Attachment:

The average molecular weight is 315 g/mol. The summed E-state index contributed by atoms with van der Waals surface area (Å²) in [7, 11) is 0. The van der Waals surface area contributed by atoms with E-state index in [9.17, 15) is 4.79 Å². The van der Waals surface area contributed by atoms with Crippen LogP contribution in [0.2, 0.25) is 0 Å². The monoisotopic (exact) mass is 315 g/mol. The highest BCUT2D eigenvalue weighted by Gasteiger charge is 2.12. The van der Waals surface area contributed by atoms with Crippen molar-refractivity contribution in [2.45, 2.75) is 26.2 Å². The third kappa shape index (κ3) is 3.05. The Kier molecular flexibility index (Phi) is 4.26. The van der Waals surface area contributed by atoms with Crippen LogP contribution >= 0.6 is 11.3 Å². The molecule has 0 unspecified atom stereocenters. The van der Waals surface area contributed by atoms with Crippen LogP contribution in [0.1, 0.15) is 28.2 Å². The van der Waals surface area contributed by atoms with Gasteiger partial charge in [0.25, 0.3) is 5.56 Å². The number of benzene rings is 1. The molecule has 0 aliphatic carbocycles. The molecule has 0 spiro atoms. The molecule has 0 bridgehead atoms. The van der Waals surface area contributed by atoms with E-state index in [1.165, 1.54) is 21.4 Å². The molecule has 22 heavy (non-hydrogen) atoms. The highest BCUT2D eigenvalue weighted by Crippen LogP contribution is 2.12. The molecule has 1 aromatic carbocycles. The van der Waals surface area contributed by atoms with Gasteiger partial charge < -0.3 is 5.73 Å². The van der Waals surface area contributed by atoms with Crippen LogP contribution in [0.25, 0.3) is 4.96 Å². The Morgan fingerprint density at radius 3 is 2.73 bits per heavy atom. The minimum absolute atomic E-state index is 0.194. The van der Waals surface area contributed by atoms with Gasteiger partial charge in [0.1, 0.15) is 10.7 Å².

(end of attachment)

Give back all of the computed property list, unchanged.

The average molecular weight is 315 g/mol. The summed E-state index contributed by atoms with van der Waals surface area (Å²) in [7, 11) is 0. The van der Waals surface area contributed by atoms with E-state index in [9.17, 15) is 4.79 Å². The van der Waals surface area contributed by atoms with Crippen LogP contribution in [0.2, 0.25) is 0 Å². The monoisotopic (exact) mass is 315 g/mol. The highest BCUT2D eigenvalue weighted by Gasteiger charge is 2.12. The van der Waals surface area contributed by atoms with Crippen molar-refractivity contribution in [2.45, 2.75) is 26.2 Å². The third kappa shape index (κ3) is 3.05. The Kier molecular flexibility index (Phi) is 4.26. The van der Waals surface area contributed by atoms with Crippen LogP contribution >= 0.6 is 11.3 Å². The molecule has 0 unspecified atom stereocenters. The van der Waals surface area contributed by atoms with Crippen LogP contribution in [0.1, 0.15) is 28.2 Å². The van der Waals surface area contributed by atoms with Gasteiger partial charge in [0.25, 0.3) is 5.56 Å². The number of benzene rings is 1. The molecule has 0 aliphatic carbocycles. The molecule has 0 spiro atoms. The molecule has 0 bridgehead atoms. The van der Waals surface area contributed by atoms with E-state index in [1.165, 1.54) is 21.4 Å². The molecule has 22 heavy (non-hydrogen) atoms. The highest BCUT2D eigenvalue weighted by Crippen LogP contribution is 2.12. The molecule has 1 aromatic carbocycles. The van der Waals surface area contributed by atoms with Gasteiger partial charge < -0.3 is 5.73 Å². The van der Waals surface area contributed by atoms with Crippen LogP contribution in [0.25, 0.3) is 4.96 Å². The Morgan fingerprint density at radius 3 is 2.73 bits per heavy atom. The minimum absolute atomic E-state index is 0.194. The van der Waals surface area contributed by atoms with Gasteiger partial charge in [0.1, 0.15) is 10.7 Å².